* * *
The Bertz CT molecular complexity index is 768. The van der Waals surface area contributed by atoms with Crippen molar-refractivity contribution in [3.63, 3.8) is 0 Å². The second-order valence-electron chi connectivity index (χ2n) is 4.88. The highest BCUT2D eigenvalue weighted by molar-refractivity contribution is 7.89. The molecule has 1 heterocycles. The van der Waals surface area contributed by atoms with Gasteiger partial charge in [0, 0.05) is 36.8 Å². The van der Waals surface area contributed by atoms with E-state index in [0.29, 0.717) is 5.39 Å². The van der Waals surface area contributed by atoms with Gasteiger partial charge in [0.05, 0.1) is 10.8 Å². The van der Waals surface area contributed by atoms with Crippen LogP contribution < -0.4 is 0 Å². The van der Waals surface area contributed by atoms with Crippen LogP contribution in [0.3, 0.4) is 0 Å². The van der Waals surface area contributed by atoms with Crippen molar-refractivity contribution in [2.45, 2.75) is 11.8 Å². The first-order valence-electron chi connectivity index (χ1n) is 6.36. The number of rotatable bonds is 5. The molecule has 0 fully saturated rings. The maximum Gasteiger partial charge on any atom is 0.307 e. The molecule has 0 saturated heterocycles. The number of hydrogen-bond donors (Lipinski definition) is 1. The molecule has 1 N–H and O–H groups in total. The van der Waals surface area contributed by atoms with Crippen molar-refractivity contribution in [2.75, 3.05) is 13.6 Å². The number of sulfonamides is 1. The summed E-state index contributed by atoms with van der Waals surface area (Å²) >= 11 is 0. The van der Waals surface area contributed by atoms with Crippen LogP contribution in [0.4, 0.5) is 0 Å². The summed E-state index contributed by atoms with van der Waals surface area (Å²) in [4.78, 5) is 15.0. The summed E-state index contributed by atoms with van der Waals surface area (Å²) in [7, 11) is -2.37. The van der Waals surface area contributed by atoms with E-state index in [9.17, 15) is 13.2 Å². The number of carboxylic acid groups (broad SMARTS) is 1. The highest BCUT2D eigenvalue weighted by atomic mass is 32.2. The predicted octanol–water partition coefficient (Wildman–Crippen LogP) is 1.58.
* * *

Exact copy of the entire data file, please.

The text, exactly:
The Bertz CT molecular complexity index is 768. The van der Waals surface area contributed by atoms with Crippen molar-refractivity contribution in [3.63, 3.8) is 0 Å². The second-order valence-electron chi connectivity index (χ2n) is 4.88. The highest BCUT2D eigenvalue weighted by molar-refractivity contribution is 7.89. The molecule has 1 heterocycles. The van der Waals surface area contributed by atoms with Gasteiger partial charge in [0, 0.05) is 36.8 Å². The van der Waals surface area contributed by atoms with E-state index in [0.29, 0.717) is 5.39 Å². The van der Waals surface area contributed by atoms with Gasteiger partial charge in [0.05, 0.1) is 10.8 Å². The van der Waals surface area contributed by atoms with Crippen LogP contribution < -0.4 is 0 Å². The van der Waals surface area contributed by atoms with Crippen LogP contribution in [0.3, 0.4) is 0 Å². The van der Waals surface area contributed by atoms with Crippen molar-refractivity contribution in [2.45, 2.75) is 11.8 Å². The first-order valence-electron chi connectivity index (χ1n) is 6.36. The number of rotatable bonds is 5. The molecule has 0 fully saturated rings. The maximum Gasteiger partial charge on any atom is 0.307 e. The molecule has 0 saturated heterocycles. The number of hydrogen-bond donors (Lipinski definition) is 1. The molecule has 1 N–H and O–H groups in total. The van der Waals surface area contributed by atoms with Crippen molar-refractivity contribution in [2.75, 3.05) is 13.6 Å². The number of sulfonamides is 1. The summed E-state index contributed by atoms with van der Waals surface area (Å²) >= 11 is 0. The van der Waals surface area contributed by atoms with Crippen LogP contribution in [0.4, 0.5) is 0 Å². The summed E-state index contributed by atoms with van der Waals surface area (Å²) in [4.78, 5) is 15.0. The summed E-state index contributed by atoms with van der Waals surface area (Å²) in [7, 11) is -2.37. The van der Waals surface area contributed by atoms with E-state index in [9.17, 15) is 13.2 Å². The number of carboxylic acid groups (broad SMARTS) is 1. The highest BCUT2D eigenvalue weighted by atomic mass is 32.2. The predicted octanol–water partition coefficient (Wildman–Crippen LogP) is 1.58.